When Catholic and Orthodox apologists appeal to church fathers or ancient liturgies to establish the propriety of prayers to the dead, they illustrate the irrationality of their mindset. They’re so used to defaulting to tradition that they don’t stop to ask themselves some elementary questions, or draw some rudimentary distinction.
In matters of theology, the first question a Christian ought to ask himself is what was somebody in a position to know. Now it’s possible that some well-placed church fathers had independent information concerning certain details of NT history. That would at least involve ordinary channels of information.
But when we’re talking about prayers to the dead, we’re talking about the nature of the afterlife. Yet the only direct method of acquiring accurate information on the nature of the afterlife is to die and return from the dead. But, of course, death is normally a one-way street. None of the church fathers spent a week in heaven, hell, or “Purgatory,” then came back to tell the story.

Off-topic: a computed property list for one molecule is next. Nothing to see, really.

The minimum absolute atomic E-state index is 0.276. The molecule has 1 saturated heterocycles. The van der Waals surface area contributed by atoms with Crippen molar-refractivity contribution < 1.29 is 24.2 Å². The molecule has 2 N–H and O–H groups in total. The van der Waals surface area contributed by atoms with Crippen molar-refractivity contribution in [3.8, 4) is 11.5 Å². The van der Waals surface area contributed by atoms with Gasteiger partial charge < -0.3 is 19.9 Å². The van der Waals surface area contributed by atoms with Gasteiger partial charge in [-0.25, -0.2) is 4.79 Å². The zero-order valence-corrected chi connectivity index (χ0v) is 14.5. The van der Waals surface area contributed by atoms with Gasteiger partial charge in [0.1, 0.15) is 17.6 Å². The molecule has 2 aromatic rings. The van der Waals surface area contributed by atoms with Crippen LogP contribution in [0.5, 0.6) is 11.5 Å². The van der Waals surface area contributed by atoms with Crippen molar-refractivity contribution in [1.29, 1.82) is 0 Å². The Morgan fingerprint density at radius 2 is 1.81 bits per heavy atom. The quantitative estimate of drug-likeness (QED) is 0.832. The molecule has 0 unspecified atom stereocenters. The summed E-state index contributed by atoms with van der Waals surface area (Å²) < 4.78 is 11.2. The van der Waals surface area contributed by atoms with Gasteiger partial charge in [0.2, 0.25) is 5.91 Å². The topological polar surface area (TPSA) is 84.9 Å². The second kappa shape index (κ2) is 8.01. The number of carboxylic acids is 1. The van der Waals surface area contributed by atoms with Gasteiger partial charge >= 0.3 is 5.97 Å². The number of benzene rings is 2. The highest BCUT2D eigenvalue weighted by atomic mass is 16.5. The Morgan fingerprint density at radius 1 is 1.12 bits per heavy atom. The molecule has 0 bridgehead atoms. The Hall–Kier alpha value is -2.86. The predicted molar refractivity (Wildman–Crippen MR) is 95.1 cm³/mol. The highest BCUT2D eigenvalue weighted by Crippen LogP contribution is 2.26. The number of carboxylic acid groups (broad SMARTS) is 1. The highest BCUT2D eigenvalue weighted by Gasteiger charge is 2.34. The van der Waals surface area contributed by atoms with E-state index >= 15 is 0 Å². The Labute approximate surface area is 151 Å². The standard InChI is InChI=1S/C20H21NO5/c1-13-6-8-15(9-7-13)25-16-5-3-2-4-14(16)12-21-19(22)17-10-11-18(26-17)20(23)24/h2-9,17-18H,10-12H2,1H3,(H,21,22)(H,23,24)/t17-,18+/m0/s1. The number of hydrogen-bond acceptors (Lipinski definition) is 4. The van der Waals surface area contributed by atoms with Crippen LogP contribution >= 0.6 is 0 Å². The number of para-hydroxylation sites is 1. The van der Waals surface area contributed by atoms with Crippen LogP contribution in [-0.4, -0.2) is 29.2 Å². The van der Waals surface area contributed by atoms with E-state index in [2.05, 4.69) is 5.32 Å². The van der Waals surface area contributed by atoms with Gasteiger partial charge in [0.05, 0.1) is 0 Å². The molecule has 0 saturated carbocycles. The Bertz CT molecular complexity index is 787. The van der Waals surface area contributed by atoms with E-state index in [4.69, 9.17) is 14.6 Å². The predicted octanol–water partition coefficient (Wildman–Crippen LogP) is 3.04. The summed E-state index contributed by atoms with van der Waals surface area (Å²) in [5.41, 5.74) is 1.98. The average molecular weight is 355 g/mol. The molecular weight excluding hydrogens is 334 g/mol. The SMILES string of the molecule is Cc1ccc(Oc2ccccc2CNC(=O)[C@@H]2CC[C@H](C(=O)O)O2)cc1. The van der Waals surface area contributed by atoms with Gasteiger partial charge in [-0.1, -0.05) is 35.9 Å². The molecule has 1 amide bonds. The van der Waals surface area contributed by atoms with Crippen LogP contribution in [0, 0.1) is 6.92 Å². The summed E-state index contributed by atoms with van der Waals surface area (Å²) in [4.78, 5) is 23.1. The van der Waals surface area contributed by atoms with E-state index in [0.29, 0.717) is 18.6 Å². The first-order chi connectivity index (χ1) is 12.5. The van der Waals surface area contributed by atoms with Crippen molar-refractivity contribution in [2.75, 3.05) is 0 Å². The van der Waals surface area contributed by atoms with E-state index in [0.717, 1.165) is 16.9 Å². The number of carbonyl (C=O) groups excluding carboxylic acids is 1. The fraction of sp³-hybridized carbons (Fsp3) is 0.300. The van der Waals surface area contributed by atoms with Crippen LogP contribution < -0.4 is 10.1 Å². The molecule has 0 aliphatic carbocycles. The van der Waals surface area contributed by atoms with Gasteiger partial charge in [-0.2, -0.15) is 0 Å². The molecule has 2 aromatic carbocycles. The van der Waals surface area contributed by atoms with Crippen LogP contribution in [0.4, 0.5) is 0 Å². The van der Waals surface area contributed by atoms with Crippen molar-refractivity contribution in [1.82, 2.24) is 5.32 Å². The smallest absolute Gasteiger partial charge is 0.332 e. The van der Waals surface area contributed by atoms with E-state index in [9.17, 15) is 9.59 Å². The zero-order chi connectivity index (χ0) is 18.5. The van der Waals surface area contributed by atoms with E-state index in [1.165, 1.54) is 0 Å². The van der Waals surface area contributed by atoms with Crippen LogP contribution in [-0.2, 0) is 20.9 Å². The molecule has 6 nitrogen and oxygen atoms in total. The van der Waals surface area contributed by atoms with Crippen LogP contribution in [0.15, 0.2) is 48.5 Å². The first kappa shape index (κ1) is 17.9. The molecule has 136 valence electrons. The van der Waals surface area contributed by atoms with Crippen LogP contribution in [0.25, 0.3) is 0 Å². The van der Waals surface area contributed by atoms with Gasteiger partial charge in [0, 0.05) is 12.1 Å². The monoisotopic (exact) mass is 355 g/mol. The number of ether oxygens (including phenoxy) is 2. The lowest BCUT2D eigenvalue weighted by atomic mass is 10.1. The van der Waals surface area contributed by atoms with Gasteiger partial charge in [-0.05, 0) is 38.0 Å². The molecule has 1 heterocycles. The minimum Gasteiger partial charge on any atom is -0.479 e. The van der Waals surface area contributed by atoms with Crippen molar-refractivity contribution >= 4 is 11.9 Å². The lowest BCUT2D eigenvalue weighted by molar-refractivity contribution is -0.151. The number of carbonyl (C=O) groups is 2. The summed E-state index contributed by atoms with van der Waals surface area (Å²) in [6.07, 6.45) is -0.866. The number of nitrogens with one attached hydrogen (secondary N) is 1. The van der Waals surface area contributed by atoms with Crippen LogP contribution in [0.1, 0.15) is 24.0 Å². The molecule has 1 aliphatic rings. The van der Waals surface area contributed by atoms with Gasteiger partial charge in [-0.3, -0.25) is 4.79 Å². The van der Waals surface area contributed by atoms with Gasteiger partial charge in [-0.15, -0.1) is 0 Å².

In theory, what sources of information about the afterlife are even possible? And more to the point, what sources of information are reliable? The only reliable source of information is divine revelation.
This reminds me of a conversation I had with Philip Blosser a few years ago. He cited the testimony of Augustine to establish the perpetual virginity of Mary. In reply, I made the common sense observation that Augustine was not an eyewitness to the conjugal arrangements of Joseph and Mary. How would Augustine be privy to the details of their sex life?
But even though Blosser is a philosophy prof., it never occurred to him to consider the obvious. He is so conditioned to default to the church fathers that he doesn’t pause to ask practical questions regarding the competence of his sources.